Love and Loss Permeating Gatton's "When Scars Become Art II"

All great artists know that pain and heartache have the potential to become catalysts of beauty and art. Wounds eventually mark the parts of us with the deepest meaning and most profound messages. Our scars are like the unexpected drops on a painting that end up inspiring the most beautiful art. Nashville-based sing-songwriter, Gatton, says it best in his songs “When Scars Become Art” and “When Scars Become Art II” which explore the themes of healing, love, and pain through poignant artistry.


“May my art allow all of life’s juxtaposing concepts to coexist…the love and the loss, the bravery and the fear, the tears and the laughs and the beginnings and the ends,” said Gatton.


Gatton released his newest single “When Scars Become Art II” on April 21st of this year. The song is the successor of “When Scars Become Art”, released in 2018 which quickly became one of his most popular songs after he posted a video of himself singing it on TikTok, reaching over 9 million views.


The differences between “When Scars Become Art” and “When Scars Become Art II” are subtle but impactful. “When Scars Become Art II” takes the same melody, tune, and lyrics from its predecessor, adding beautifully eloquent harmonies featuring Maximillian, emerging R&B-Pop artist. The sounds of birds chirping and water falling are cut in the second rendition of the song. Soft guitar strums replace the piano in the past version, underlying Gatton’s fleshed out, older voice in a way that makes the song feel like wind on a sunny day.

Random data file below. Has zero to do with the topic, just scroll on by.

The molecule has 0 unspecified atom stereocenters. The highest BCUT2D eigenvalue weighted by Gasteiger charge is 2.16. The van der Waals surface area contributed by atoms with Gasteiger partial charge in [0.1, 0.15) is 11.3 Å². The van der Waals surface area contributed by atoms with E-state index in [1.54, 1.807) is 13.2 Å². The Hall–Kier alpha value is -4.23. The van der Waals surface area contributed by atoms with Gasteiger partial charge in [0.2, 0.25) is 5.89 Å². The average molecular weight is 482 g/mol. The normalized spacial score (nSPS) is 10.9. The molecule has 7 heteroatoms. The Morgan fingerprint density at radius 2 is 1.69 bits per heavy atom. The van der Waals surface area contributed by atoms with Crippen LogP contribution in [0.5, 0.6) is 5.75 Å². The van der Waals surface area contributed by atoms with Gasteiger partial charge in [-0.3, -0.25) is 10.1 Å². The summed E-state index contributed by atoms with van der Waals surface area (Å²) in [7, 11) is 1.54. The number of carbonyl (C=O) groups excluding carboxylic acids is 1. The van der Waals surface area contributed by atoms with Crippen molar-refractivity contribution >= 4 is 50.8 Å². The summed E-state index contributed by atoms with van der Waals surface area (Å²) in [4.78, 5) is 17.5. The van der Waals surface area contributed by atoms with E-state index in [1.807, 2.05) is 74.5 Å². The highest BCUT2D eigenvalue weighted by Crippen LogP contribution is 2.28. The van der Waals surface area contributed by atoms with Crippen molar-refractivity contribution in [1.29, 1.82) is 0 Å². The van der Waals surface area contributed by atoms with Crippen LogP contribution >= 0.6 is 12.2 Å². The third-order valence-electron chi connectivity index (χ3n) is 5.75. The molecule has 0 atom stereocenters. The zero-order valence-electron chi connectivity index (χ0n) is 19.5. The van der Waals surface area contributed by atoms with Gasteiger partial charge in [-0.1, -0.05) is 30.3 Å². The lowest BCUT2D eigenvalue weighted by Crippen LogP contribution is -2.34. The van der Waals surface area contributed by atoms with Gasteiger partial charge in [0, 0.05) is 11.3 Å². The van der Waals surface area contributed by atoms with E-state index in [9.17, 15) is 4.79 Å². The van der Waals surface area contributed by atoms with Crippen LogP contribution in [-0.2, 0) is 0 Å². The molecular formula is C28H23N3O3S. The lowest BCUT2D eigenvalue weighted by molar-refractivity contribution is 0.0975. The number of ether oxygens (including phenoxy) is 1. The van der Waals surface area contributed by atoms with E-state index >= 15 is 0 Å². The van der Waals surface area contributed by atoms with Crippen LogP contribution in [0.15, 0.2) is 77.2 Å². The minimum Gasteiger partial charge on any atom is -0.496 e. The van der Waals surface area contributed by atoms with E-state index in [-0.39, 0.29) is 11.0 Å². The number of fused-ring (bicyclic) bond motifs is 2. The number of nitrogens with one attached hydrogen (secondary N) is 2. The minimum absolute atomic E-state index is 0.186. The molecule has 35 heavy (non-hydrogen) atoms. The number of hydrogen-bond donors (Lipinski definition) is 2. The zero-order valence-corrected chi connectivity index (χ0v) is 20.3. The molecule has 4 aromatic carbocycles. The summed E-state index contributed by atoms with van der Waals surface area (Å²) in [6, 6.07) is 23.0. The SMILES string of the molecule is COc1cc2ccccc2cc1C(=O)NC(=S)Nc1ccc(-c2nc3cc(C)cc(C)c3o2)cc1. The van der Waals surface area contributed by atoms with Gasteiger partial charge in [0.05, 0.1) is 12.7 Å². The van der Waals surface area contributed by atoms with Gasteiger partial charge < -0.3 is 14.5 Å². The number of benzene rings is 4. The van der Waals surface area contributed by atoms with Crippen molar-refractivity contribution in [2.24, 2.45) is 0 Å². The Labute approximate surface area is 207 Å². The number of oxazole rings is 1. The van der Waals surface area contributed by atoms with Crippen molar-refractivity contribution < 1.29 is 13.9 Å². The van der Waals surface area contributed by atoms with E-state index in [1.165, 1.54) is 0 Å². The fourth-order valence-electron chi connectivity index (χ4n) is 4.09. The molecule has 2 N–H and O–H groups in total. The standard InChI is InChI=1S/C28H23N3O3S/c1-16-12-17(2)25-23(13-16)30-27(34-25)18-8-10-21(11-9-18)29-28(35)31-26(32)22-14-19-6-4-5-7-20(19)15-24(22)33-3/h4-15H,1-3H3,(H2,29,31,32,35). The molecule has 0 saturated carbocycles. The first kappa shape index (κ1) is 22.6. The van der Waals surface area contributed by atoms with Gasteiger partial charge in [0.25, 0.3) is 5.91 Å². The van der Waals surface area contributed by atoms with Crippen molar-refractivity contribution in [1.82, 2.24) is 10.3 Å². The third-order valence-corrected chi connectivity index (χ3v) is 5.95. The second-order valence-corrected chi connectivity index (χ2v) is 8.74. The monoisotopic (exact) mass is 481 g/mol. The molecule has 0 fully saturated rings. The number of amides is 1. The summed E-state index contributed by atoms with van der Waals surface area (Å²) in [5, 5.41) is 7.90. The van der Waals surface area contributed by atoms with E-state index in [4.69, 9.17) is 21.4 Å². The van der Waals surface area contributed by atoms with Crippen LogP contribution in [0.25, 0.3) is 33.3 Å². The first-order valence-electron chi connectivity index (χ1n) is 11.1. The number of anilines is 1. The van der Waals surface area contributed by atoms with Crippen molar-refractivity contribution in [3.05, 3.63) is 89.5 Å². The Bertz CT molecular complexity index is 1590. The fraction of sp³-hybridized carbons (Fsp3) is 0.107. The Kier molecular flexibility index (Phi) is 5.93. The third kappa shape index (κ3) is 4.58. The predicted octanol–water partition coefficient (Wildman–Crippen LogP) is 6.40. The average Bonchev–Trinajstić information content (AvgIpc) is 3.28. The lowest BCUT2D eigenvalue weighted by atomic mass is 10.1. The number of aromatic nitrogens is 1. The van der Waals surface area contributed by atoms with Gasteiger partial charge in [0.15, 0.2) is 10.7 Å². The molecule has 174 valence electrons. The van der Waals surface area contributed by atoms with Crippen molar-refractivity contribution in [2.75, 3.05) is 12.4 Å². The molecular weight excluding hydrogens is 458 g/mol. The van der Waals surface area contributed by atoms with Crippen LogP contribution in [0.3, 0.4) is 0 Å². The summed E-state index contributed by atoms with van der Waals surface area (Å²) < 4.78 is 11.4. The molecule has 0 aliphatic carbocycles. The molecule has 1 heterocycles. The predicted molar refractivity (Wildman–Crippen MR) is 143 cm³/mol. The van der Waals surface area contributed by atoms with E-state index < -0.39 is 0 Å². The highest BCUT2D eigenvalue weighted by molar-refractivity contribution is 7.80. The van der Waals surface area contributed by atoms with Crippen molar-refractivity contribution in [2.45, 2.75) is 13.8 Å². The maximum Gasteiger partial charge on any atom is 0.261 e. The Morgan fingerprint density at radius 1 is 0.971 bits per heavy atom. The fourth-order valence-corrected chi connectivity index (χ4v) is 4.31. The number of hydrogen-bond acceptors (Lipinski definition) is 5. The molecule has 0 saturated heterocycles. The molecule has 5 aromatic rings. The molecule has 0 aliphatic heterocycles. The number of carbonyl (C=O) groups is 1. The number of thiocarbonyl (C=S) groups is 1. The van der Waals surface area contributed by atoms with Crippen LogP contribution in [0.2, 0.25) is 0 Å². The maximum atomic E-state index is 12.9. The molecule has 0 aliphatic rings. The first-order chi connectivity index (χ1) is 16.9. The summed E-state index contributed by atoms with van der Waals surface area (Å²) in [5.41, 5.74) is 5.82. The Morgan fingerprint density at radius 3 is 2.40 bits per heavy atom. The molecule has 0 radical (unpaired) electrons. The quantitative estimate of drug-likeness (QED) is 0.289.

In addition to Gatton’s soft, echoing, effortless voice, the song floats in piercingly poetic lyrics. They chronicle a love story that once healed pain but ends in sorrow, leaving a gaping scar. The romantic chorus evokes the image of a wedding ceremony where Gatton is vowing to love “for good or for bad”. It is a promise and a dream to grow old with the love of his life.


Gatton’s song is not like a rom-com movie with a happy ending; it is a testament true to life, dedicated to honesty. Beauty is often stitched with pain, and Gatton makes no effort to gloss over it. The lyrics, “how will I bear the pain? I guess for now I’ll leave these flowers here at your grave” end the song with a strike to the soul, the devastating heartbreak of a love lost.


Both songs are available on all streaming platforms now.


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